As with everything in life, there are risks. Certain things have an extremely high degree of risk: cliff diving, jumping from airplanes, or hiking Mount Everest. Other things we do in our daily lives have a very low degree of risk, such as eating a salad, taking the car to work, or going for a walk yet these too have some associated risk as well. Life is a risky business, and in every case, from extremely high to extremely low, even if every precaution is taken, unexpected things can, and do, happen. After all, as Mark Twain famously said, “Necessity is the mother of taking chances.”
It goes without saying then that there would invariably be some risks associated with dental treatments. Some procedures are low risk and daily practice for the dentist and hygienists, and others are more invasive and involve higher risks. There is also the particular combination of an effective and tested procedure, the industry-approved materials used for that procedure, and each patient’s particular biology. By and large, all procedures from large to small are expected to yield specific outcomes; however, even with every precaution that is taken, the variable of individual biology can occasionally throw in a curve ball and a problem may occur.
For example, following a filling, infection has been known to develop, which if it goes undetected or remains untreated, can necessitate root canal treatment. Teeth can become sensitive after a whitening treatment, a common side effect. If one is predisposed to dryness in the lips, they may crack from the mouth having to be open during a cleaning, and the basic removal of plaque could cause gums to bleed slightly or become temporarily sore.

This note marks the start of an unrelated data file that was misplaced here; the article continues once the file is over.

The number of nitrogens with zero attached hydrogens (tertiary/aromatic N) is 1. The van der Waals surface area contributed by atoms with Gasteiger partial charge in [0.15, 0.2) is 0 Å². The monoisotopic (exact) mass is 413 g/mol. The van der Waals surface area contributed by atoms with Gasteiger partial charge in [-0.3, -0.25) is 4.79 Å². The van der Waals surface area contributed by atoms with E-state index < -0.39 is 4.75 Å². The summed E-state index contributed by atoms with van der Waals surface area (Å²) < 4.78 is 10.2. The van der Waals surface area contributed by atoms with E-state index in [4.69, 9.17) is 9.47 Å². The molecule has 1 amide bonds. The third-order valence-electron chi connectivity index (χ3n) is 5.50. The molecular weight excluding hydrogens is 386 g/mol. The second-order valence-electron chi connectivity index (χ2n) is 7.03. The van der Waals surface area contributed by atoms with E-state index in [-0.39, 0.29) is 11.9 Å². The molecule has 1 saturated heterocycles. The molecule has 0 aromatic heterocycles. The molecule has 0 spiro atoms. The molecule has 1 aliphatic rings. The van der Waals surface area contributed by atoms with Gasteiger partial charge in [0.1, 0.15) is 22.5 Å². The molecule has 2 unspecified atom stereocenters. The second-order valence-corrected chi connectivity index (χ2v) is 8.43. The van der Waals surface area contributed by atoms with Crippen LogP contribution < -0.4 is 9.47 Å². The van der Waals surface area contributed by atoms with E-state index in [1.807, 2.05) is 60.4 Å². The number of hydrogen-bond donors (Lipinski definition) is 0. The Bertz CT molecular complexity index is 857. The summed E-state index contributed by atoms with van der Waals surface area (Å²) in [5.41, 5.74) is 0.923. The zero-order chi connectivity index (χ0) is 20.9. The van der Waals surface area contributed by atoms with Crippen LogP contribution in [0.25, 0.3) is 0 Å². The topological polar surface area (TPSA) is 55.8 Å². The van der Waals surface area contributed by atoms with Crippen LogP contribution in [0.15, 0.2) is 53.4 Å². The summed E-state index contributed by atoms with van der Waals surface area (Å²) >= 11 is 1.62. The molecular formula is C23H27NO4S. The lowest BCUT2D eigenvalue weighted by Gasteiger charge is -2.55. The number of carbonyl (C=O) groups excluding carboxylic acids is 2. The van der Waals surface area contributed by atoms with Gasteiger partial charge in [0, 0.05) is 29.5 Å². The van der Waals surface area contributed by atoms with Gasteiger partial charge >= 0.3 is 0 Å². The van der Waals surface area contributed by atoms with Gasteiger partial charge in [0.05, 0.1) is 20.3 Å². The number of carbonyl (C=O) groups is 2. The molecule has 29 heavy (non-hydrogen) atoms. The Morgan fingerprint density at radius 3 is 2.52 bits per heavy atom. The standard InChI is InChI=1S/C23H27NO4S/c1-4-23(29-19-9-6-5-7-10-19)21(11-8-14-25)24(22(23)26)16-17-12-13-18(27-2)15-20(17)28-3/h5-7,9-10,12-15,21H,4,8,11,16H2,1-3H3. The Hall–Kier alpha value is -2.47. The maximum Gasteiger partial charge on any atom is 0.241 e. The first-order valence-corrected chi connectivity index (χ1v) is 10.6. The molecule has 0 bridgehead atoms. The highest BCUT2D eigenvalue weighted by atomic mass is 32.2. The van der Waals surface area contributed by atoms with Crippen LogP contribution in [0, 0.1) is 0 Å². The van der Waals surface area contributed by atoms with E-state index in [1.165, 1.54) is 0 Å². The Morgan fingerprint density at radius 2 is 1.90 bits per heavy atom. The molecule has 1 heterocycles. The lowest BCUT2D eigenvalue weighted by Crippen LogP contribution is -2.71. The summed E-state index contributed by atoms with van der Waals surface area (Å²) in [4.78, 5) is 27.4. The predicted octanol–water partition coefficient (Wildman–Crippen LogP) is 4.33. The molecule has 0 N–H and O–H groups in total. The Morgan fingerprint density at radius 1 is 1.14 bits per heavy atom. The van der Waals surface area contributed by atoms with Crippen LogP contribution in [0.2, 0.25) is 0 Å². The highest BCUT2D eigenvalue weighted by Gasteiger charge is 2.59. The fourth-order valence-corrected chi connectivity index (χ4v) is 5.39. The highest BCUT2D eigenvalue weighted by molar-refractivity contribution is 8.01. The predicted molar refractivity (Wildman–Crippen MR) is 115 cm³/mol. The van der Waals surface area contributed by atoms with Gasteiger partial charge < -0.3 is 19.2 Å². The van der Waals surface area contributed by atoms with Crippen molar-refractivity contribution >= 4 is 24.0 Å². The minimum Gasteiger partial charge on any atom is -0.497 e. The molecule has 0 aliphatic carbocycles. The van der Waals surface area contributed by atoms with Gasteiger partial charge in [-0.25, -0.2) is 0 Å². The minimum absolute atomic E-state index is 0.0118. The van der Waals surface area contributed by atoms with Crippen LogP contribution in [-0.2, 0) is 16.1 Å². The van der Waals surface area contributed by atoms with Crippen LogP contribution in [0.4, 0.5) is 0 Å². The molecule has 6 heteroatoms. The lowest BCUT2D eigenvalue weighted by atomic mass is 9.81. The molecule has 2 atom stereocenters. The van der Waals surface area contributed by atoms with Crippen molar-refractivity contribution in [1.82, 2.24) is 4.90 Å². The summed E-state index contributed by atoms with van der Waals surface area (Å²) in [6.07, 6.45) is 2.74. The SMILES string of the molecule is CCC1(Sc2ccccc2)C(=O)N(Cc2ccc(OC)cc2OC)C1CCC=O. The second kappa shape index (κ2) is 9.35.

With every procedure you encounter in the dentist’s office, the dentist explains your options and makes recommendations based on your particular oral health and your overall health. She can talk to you about alternatives and other options in addition to the standard recommended procedures. She will also inform you as to what you can expect during and after your treatment or procedure and lay out any risks that have been noted to occur in association with the treatment or procedure as well as how to take care of your oral health and what your home care should entail.
To minimize the risk of any possible problems flaring up after a treatment, it’s wise to follow the dentist’s instructions for post care, and on an ongoing basis, practice good oral hygiene at home, maintain your regular check ups, and continue to see your dentist for cleaning appointments as recommended. If you have any concerns or questions, it’s always best to contact your dentist right away to discuss your situation. Nowadays it’s easiest to dash to the computer and self-diagnose from surfing medical websites, but that can open a can of worms you just don’t need. The best thing to do is chat with your dentist directly. She knows you and your particular oral situation and if you are experiencing uncertainty or discomfort or simply want some advice, she can speak to your concerns specifically and give you a personalized course of action to follow. The peace of mind you’ll get from such a consultation and problem solving session is invaluable.